To give a little more back story, “Emitown” is an auto-bio comic about this cartoonist named Emi Lenox and in the real world she has a dog named Henry. She and I are very close, thus she and her dog and I are very close, and Henry in “Glory” is directly based off her dog Henry, and what personality that dog has is how I write Henry the character. He’s become my favorite character to write on any series I’m writing, so I’m going to miss him when the run’s over, but he really is Emi’s dog, so I thought it was appropriate for the Henry segment to have her meet my Henry! Then Sloane Leong is doing a Nanaja story and Greg Hinkel is doing a story about Gloria West, Owen Gieni who is our colorist is doing a story about Riley and Jed Dougherty is doing a story about Glory’s parents.
So issue #32 is going to be entirely these stories and then you’re run ends with the war in issue #34?
Also #31 at the beginning of “War Torn” is everyone realizing the war they’re fighting is not the war they thought they were going to fight. Issue #32 is everyone saying, “Whelp, we’re all going to die so let’s say goodbye to our loved ones!” Then #33 is the exercise issue, it’s twenty-eight pages of pure comics. There’s no price increase, it’ll be $3.99 and that’s the war over one big exercise issue. Then #34 is our final issue, and it’s the epilogue to everything, basically, of the entire year so far.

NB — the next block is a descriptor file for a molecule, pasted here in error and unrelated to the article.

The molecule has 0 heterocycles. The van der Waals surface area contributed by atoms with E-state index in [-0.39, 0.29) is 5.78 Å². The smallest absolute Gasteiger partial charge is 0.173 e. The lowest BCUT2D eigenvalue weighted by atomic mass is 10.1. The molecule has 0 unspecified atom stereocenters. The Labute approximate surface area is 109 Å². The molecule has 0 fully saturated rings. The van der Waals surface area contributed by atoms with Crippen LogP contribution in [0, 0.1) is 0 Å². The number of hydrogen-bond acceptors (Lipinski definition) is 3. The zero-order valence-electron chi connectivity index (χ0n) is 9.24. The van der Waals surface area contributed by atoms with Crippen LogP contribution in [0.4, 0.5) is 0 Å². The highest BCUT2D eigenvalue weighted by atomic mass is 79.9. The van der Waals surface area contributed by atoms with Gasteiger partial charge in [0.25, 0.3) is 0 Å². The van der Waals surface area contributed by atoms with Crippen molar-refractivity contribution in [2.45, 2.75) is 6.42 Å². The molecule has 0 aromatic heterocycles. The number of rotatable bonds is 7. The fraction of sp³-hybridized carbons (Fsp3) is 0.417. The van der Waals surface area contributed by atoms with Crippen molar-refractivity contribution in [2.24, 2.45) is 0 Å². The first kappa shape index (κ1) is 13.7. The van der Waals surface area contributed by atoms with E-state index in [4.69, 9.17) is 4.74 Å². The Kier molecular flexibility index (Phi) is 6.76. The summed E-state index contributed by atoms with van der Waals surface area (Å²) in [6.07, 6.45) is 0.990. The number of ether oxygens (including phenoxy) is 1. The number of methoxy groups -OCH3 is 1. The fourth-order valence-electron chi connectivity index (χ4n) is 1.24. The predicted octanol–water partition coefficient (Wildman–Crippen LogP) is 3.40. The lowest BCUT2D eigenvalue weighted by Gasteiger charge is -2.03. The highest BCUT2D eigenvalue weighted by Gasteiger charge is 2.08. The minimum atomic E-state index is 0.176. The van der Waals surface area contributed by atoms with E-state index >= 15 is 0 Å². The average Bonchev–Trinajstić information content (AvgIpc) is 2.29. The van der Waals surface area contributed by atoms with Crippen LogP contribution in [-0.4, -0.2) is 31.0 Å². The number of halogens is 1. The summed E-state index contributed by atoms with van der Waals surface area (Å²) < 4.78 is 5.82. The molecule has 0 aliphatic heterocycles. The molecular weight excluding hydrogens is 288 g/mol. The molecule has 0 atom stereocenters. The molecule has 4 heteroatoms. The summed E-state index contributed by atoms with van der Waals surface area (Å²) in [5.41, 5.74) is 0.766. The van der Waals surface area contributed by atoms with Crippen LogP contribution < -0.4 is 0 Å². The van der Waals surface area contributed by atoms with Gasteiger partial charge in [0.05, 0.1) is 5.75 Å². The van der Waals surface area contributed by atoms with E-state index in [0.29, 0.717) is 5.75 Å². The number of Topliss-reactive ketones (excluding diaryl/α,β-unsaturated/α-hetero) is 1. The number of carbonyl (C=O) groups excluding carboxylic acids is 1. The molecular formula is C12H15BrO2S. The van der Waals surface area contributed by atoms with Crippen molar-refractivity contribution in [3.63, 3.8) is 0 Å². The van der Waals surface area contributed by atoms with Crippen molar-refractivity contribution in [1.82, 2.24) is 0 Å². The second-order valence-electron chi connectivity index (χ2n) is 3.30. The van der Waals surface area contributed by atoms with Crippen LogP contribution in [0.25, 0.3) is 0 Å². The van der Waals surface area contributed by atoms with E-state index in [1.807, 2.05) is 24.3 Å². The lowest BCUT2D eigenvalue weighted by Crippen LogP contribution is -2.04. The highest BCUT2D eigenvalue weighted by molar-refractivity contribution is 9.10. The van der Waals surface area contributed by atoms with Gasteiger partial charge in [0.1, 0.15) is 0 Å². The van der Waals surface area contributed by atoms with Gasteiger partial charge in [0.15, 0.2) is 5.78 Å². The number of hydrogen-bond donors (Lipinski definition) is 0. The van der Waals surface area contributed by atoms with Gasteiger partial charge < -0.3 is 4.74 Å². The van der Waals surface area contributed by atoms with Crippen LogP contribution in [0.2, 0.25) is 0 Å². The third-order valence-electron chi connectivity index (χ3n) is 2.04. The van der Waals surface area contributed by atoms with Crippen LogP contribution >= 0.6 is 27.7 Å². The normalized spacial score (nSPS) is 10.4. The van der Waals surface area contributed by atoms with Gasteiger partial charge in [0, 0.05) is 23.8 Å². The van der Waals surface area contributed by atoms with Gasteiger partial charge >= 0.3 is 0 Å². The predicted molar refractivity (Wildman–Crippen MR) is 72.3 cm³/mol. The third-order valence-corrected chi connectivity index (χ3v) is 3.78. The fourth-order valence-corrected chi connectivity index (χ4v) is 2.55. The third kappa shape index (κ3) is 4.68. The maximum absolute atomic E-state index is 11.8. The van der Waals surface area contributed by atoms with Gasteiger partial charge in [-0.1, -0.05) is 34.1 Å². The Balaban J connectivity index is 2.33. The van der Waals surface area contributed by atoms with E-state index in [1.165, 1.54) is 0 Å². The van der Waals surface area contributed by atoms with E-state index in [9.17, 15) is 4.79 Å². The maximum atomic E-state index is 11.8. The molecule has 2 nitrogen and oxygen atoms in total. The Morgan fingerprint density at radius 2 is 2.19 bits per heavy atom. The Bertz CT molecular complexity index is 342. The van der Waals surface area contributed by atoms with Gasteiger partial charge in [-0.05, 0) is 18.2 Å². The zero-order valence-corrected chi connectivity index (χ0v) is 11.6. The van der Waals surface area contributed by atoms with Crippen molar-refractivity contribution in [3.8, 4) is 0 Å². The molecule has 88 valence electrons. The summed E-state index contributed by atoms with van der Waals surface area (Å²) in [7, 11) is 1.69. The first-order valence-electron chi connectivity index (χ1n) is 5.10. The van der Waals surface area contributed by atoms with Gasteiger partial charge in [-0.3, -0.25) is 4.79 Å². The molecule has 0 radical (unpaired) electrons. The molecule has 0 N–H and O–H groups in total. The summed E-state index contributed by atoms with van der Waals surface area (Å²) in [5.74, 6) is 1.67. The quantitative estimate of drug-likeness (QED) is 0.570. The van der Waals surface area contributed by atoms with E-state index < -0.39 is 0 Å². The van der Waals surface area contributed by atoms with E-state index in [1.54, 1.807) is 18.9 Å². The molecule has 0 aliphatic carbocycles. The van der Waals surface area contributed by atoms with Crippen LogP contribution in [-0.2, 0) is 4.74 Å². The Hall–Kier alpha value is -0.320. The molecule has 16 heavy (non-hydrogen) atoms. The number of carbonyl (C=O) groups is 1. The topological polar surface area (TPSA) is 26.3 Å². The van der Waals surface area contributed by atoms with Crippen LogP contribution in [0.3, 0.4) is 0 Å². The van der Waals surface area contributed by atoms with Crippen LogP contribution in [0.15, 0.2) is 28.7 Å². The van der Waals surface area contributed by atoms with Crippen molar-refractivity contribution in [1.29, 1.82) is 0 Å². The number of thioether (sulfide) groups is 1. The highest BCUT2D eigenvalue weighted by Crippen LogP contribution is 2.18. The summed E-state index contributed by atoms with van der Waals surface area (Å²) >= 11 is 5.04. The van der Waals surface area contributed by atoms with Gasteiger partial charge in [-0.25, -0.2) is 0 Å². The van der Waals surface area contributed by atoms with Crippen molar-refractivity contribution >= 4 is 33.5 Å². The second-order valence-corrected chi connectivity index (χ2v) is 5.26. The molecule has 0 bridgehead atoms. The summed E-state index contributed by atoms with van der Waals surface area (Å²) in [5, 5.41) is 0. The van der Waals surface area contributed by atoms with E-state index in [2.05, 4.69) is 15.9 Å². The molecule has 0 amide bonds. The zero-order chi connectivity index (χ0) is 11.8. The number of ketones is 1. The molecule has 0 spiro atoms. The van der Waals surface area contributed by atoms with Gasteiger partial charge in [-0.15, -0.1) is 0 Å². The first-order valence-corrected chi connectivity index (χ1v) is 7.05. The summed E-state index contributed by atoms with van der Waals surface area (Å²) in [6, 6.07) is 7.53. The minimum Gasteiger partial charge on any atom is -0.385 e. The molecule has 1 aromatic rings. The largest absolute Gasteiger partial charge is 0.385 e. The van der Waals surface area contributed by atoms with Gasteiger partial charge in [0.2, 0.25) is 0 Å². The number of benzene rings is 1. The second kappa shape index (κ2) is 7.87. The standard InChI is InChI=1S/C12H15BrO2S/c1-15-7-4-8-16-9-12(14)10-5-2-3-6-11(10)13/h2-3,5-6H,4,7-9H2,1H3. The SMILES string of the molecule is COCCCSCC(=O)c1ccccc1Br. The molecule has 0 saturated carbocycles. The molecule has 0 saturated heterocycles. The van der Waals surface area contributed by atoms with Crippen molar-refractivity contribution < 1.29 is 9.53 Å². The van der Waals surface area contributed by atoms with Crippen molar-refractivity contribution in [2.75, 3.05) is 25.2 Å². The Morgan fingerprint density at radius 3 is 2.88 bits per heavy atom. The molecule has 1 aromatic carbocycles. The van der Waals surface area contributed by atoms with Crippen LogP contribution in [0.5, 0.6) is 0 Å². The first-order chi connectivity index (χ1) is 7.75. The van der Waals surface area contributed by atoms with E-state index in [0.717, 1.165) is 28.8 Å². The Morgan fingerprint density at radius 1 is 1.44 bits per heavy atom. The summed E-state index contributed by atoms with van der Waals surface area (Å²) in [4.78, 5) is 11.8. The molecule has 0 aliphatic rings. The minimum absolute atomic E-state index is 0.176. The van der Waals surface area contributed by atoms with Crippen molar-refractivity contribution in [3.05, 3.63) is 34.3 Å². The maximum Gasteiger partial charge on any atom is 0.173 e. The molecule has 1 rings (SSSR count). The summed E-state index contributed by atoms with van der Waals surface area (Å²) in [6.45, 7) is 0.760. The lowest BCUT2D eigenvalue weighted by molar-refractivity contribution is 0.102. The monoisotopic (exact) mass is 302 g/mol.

Your work on “Glory” has garnered a lot of attention, from editors at DC and Marvel to critics and fans in general. While you’re leaving “Glory” would you like to come back to the character, or do you feel it’s time to move on to a new creative team?